Benzo Withdrawal – How Long Does It Last?
Benzo Withdrawal: According to the Drug Enforcement Administration (DEA), benzodiazepines are considered Scheduled IV controlled substances. Schedule IV substances are drugs with lower potential for abuse and dependence in relation to other highly addictive drugs.
However, this does not mean it’s impossible to become dependent on Schedule IV drugs. In fact, many individuals who use benzodiazepines can easily become addicted to the soothing and calming effect it has on the body and central nervous system.
The longer this drug is consumed, the more difficult it is to wean off of them. Unfortunately, since benzos are classified as a Schedule IV drug, it’s commonly misconceived as a drug that’s safe to use in frequent quantities.
Benzodiazepines are a class of sedatives and tranquilizers that are prescribed to treat a variety of conditions including anxiety, insomnia, muscle tension, and more.
Well-known examples of benzodiazepines include Xanax, Klonopin, Restoril, Ativan, and Valium. Although they are intended to treat specific disorders, benzos are notoriously over-prescribed and widely available. In fact, Xanax is the single most prescribed psychiatric medication throughout the United States.
Unfortunately, as one of the most prescribed medications, it also is one of the most commonly abused drugs. Individuals who use and abuse benzos tend to build a high tolerance of the drug over time — requiring them to increase their dosage just to feel its intended effects. As this drug is taken more and more, it becomes increasingly difficult to detox. Due to this, the withdrawal timeline for benzodiazepines is seemingly precarious — there’s no definite timeline because of the varying nature of the drug type and intensity of the addiction. Unfortunately, everyone reacts differently to benzo withdrawal — many even experience the symptoms for years after their initial detox.
Additionally, benzodiazepine withdrawal symptoms will worsen if the individual decides to quit cold turkey and is unsupervised by medical professionals. These withdrawal symptoms are dangerous but can be manageable with the right team of professionals.
Why Does Withdrawal from Benzodiazepines Cause Symptoms?
Benzodiazepines also called “Benzos,” are a class of depressants that have a euphoric, calming effect on the nervous system. These prescription tranquilizers have addiction-forming chemical properties that make them highly addictive to those who ignore the recommended dosage and are used in large quantities. There are currently two different forms of benzodiazepines — hypnotics and anxiolytics. Hypnotics are shorter acting and primarily used for treating sleep problems. Anxiolytics, on the other hand, are longer lasting and used to subdue anxiety.
The produced calming effect that benzodiazepines provide is essential for those who have trouble sleeping or struggling with heightened anxiety; however, it involves lowering one’s blood pressure and heart rate, which, over time, can be dangerous. With prolonged use, the body grows dependent on these functions being chemically reduced. As a result, one’s GABA receptors suffer greatly. The gamma-aminobutyric acid (GABA) is an amino acid that acts as the primary neurotransmitter for the central nervous system. A person’s GABA is responsible for sending chemical messages through the brain to the nervous system while reducing the activity of nerve cells. This inhibitor plays a significant role in one’s behavior, cognition, and response to stress. When damaged or reduced, the brain suffers greatly and can develop a variety of disorders like anxiety, depression, schizophrenia, and insomnia. The overuse of benzos increases these risks.
However, if the medication is taken away or the individual quits cold turkey, the results can be deadly. Blood pressure and heart rate will skyrocket, and the body will be unable to regulate itself on its own. Additionally, high blood pressure will bring about a variety of symptoms in addition to the symptoms that arise from sudden withdrawal. In the most extreme cases, seizures can occur, leading to coma or, worse, death.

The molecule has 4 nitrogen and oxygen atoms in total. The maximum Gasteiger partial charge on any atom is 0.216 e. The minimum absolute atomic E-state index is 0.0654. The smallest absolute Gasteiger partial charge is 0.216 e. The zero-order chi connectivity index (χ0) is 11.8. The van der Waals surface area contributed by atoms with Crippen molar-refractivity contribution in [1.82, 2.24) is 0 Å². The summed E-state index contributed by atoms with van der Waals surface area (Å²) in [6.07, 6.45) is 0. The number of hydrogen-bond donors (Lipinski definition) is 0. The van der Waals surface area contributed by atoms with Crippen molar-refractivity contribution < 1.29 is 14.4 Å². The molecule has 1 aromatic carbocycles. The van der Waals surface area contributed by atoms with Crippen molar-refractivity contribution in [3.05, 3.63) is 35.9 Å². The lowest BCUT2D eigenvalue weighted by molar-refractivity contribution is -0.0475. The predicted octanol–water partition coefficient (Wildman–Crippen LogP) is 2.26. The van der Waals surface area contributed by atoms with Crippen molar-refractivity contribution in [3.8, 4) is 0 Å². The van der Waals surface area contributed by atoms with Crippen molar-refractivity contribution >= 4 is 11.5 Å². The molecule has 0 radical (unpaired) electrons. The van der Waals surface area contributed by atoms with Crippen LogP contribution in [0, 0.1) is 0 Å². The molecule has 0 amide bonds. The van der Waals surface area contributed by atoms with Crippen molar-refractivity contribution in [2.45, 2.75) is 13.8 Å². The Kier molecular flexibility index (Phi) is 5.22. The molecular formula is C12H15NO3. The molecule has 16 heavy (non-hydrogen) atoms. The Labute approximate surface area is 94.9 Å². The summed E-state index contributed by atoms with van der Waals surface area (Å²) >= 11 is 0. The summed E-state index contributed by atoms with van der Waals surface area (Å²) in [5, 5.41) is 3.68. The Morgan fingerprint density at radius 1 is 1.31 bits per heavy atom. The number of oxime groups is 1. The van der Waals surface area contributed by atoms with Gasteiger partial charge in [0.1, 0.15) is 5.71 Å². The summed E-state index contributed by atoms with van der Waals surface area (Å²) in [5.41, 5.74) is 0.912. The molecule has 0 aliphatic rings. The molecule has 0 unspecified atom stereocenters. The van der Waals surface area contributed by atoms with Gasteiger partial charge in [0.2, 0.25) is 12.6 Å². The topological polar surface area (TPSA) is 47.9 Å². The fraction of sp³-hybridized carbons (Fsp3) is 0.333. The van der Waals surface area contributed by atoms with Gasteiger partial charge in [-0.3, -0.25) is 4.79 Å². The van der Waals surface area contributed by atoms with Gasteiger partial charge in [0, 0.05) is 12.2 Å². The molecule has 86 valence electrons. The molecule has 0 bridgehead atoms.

Proper methods of withdrawal are critical when it comes to benzodiazepines. The body’s natural chemicals need to get used to the absence of the benzos, as it relearns to regulate its natural functions. This process is not only physically taxing, but it’s emotionally strenuous as well. That’s why it’s incredibly important to know and understand the process and associated risks that are involved with benzo withdrawal.
Getting sober from these highly addictive drugs is essential, but it must be done correctly and with the help of your primary physician or a reputable addiction treatment facility that offers quality detox services.
Understanding Benzodiazepine Withdrawal Symptoms and its Timeline
It’s important to note that there is not one specific timeline that dictates exactly how long withdrawal from benzodiazepines will last, as each individual experience withdrawal differently. However, there are a few factors that can influence the duration — and the intensity — of benzodiazepine withdrawal. Those include:
- The length of time the benzos were being taken for
- The current dosage
- Why the medication was needed (existing medical conditions)
- The presence of mental health issues or family history of it
- Any predisposition to addiction or drug abuse (family history of addiction)
- Stress levels
- Emotional stability
- Access to quality medical and psychiatric attention
Additionally, the onset of benzodiazepine withdrawal can also depend on the type of sedative/tranquilizer that’s being used and abused. For example, withdrawal from short-acting benzos like alprazolam (Xanax), temazepam (Restoril), and lorazepam (Ativan) tend to leave the system quicker, enabling withdrawal symptoms to start in approximately eight to 12 hours.
For those who were taking long-acting benzos like clonazepam (Klonopin), diazepam (Valium), and flurazepam (Dalmane), withdrawal varies, as they are known to stay in the system for much longer. In most cases, it can take one to two days for symptoms to begin presenting themselves. However, there have been circumstances where it has taken up to a week for withdrawal to begin. Since these types of benzodiazepines are long-acting agents, their withdrawal time will also last longer.
On average, physical symptoms usually present themselves first in benzodiazepine withdrawal. These symptoms include:
- Nausea and vomiting
- Aches and muscle tension localized in the jaw, back, and other areas of the body